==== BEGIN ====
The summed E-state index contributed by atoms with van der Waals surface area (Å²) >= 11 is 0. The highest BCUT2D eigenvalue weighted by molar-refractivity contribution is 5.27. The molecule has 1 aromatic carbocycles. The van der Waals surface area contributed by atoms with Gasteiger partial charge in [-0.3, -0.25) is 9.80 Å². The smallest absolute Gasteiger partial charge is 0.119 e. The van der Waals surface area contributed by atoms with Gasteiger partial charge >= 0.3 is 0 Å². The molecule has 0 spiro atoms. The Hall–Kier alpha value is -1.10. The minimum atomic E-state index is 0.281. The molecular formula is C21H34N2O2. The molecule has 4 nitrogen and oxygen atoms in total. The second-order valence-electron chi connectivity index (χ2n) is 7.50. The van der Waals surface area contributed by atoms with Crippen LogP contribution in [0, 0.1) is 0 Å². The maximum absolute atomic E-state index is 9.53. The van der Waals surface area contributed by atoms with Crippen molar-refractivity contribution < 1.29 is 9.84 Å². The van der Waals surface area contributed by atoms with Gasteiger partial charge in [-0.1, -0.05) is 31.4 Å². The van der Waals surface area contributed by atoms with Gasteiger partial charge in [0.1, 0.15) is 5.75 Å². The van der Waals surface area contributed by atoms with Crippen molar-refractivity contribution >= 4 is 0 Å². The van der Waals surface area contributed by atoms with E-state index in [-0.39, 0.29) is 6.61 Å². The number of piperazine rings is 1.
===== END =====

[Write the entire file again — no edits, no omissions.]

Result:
The summed E-state index contributed by atoms with van der Waals surface area (Å²) >= 11 is 0. The highest BCUT2D eigenvalue weighted by molar-refractivity contribution is 5.27. The molecule has 1 aromatic carbocycles. The van der Waals surface area contributed by atoms with Gasteiger partial charge in [-0.3, -0.25) is 9.80 Å². The smallest absolute Gasteiger partial charge is 0.119 e. The van der Waals surface area contributed by atoms with Gasteiger partial charge >= 0.3 is 0 Å². The molecule has 0 spiro atoms. The Hall–Kier alpha value is -1.10. The minimum atomic E-state index is 0.281. The molecular formula is C21H34N2O2. The molecule has 4 nitrogen and oxygen atoms in total. The second-order valence-electron chi connectivity index (χ2n) is 7.50. The van der Waals surface area contributed by atoms with Crippen LogP contribution in [0, 0.1) is 0 Å². The maximum absolute atomic E-state index is 9.53. The van der Waals surface area contributed by atoms with Crippen molar-refractivity contribution < 1.29 is 9.84 Å². The van der Waals surface area contributed by atoms with Gasteiger partial charge in [-0.1, -0.05) is 31.4 Å². The van der Waals surface area contributed by atoms with Gasteiger partial charge in [0.1, 0.15) is 5.75 Å². The van der Waals surface area contributed by atoms with Crippen molar-refractivity contribution >= 4 is 0 Å². The van der Waals surface area contributed by atoms with E-state index in [-0.39, 0.29) is 6.61 Å². The number of piperazine rings is 1.